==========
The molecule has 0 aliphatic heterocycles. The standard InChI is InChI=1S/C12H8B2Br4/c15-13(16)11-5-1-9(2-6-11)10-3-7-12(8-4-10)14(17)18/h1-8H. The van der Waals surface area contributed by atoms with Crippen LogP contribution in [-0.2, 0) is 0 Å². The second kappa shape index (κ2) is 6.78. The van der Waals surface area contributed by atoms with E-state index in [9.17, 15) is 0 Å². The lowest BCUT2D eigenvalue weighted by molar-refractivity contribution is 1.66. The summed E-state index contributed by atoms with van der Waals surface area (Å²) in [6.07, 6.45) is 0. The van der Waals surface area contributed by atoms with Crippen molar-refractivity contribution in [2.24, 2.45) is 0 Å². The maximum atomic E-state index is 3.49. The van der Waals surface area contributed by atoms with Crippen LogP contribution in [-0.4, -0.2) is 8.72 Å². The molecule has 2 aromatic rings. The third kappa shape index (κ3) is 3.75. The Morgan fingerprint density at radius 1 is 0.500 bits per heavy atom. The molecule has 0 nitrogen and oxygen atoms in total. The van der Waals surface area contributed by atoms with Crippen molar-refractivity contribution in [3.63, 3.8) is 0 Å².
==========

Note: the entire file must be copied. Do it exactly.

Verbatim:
The molecule has 0 aliphatic heterocycles. The standard InChI is InChI=1S/C12H8B2Br4/c15-13(16)11-5-1-9(2-6-11)10-3-7-12(8-4-10)14(17)18/h1-8H. The van der Waals surface area contributed by atoms with Crippen LogP contribution in [-0.2, 0) is 0 Å². The second kappa shape index (κ2) is 6.78. The van der Waals surface area contributed by atoms with E-state index in [9.17, 15) is 0 Å². The lowest BCUT2D eigenvalue weighted by molar-refractivity contribution is 1.66. The summed E-state index contributed by atoms with van der Waals surface area (Å²) in [6.07, 6.45) is 0. The van der Waals surface area contributed by atoms with Crippen molar-refractivity contribution in [2.24, 2.45) is 0 Å². The maximum atomic E-state index is 3.49. The van der Waals surface area contributed by atoms with Crippen LogP contribution in [-0.4, -0.2) is 8.72 Å². The molecule has 2 aromatic rings. The third kappa shape index (κ3) is 3.75. The Morgan fingerprint density at radius 1 is 0.500 bits per heavy atom. The molecule has 0 nitrogen and oxygen atoms in total. The van der Waals surface area contributed by atoms with Crippen molar-refractivity contribution in [3.63, 3.8) is 0 Å².